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Oven-Fried Cornbread

Nothing says good southern cooking like a crisp cornbread baked in a cast-iron skillet. This is an old family recipe that has been passed down to each generation. —Emory Doty, Jasper, Georgia
  • Total Time
    Prep: 20 min. Bake: 15 min.
  • Makes
    8 servings

Ingredients

  • 4 tablespoons canola oil, divided
  • 1-1/2 cups finely ground white cornmeal
  • 1/4 cup sugar
  • 2 teaspoons baking powder
  • 1 teaspoon baking soda
  • 1 teaspoon salt
  • 2 large eggs, room temperature
  • 2 cups buttermilk

Directions

  • Place 2 tablespoons oil in a 10-in. cast-iron skillet; place in oven. Preheat oven to 450°. Whisk together cornmeal, sugar, baking powder, baking soda and salt. In another bowl, whisk together eggs, buttermilk and remaining oil. Add to cornmeal mixture; stir just until moistened.
  • Carefully remove hot skillet from oven. Add batter; bake until golden brown and a toothpick inserted in center comes out clean, 15-20 minutes. Cut into wedges; serve warm.
Nutrition Facts
1 wedge: 238 calories, 9g fat (1g saturated fat), 49mg cholesterol, 709mg sodium, 33g carbohydrate (10g sugars, 1g fiber), 6g protein.

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Reviews

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Average Rating:
  • Donald
    Jun 27, 2020

    I totally agree with David. Submitter doesn't know the true origins of oven - cornbread. There was no canola oil at that time. Yellow corn meal should be used instead of white. I'm 74 and I still prefer original butter milk and bacon grease in my corn bread. Traditional corn bread omitted the sugar. Oven does the browning not the sugar as another reviewer stated. I hate when even hushpuppies have sugar in them. If you're looking for something sweet then make yourself a corn -cake. Having lived in the south all my life corn bread was not meant to be altered by sweeteners. Nuff said and good luck to all...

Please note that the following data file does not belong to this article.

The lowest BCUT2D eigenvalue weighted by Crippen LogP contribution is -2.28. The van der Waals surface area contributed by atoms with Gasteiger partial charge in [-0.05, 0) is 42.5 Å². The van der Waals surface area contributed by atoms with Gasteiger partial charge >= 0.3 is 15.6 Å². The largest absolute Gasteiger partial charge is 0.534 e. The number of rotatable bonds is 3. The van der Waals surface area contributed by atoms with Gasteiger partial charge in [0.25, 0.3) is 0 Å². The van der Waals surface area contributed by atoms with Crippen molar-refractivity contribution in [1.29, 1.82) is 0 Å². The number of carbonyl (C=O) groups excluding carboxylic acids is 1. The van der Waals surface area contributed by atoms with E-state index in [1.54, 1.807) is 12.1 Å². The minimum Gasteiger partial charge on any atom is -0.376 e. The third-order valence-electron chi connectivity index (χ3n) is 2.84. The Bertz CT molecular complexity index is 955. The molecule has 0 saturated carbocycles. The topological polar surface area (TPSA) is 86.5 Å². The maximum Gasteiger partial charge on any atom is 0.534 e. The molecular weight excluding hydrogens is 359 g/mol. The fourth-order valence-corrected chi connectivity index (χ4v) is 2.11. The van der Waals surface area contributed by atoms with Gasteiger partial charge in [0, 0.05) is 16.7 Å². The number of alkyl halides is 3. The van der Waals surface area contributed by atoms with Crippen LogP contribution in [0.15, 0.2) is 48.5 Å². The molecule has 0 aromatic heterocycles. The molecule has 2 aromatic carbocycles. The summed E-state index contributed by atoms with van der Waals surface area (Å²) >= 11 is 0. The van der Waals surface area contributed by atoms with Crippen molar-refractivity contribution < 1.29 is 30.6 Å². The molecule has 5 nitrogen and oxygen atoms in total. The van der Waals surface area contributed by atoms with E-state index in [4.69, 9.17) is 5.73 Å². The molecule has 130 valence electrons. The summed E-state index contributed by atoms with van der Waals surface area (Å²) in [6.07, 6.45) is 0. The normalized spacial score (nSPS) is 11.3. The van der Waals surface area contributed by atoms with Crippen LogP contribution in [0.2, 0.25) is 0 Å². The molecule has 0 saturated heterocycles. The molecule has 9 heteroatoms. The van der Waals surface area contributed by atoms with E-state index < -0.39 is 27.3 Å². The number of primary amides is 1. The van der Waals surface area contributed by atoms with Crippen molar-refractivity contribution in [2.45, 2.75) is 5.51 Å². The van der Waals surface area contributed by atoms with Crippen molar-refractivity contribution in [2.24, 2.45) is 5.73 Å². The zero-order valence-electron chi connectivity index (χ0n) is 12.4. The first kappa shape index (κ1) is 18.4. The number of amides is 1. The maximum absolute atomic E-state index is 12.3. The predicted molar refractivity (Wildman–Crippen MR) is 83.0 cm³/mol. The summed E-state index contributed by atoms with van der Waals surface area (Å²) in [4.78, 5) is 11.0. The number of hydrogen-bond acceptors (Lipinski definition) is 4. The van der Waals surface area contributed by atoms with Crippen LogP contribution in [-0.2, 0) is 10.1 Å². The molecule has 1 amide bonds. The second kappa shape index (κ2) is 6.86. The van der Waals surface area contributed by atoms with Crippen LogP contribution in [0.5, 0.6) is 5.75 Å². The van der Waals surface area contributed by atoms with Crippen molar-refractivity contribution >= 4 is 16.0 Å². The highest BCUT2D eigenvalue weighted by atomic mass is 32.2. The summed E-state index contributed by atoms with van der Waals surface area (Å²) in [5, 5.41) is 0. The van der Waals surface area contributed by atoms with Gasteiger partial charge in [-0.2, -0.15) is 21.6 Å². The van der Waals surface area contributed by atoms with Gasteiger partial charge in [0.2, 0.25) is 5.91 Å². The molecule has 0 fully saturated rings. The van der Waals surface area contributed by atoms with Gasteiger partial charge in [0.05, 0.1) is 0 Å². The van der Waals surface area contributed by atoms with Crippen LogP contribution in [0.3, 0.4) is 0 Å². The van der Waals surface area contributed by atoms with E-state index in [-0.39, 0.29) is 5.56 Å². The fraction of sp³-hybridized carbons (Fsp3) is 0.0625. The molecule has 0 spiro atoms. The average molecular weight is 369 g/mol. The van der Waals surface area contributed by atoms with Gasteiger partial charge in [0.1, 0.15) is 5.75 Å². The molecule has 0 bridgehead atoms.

• Valeria
    Jan 22, 2020

    This recipe is pretty close to what my mama called "egg bread." It has less fat and more buttermilk than I normally use; I suspect someone altered the original recipe to make it healthier by using oil instead of lard or bacon grease and cutting back on the fat in favor of extra buttermilk. Personally, I prefer my cornbread with the original fat content. Since I don't eat pork, I'd use coconut oil and use about 1/4 cup. I would also use lots less sugar next time. 2 Teaspoons is all you need to get a brown crust. One technique difference: The coconut oil has to be melted. So I'd put the coconut oil in the pan in the oven, then combine the dry ingredients as stated, combine the wet ingredients as stated, then combine the two. At that point, and working quickly, take the pan with the melted oil out of the oven and dump it into the batter, stirring to combine. Finally, pour the batter into the pan, put the pan in the oven, and bake until done. That may take a bit longer than 20 minutes; at least, in my oven it did.

  • David
    Jan 20, 2020

    It is not Southern or past down. Canola oil came into existence in 1978, not too many generations ago. For it to be Southern and fried, there needs to be more than a couple of tablespoons of oil. The ‘oil’ should be bacon drippings that have been saved from frying bacon every morning for breakfast. Put the bacon drippings in a cast iron pan, enough to completely cover the bottom. Then put the pan in a hot oven. Then make your batter without sugar. Then take the hot pan out and pour the batter into the hot drippings and listen to it sizzle. Bake and when finished remove pan and spread butter over the top. Northerners but beans in their chili and sugar in their cornbread!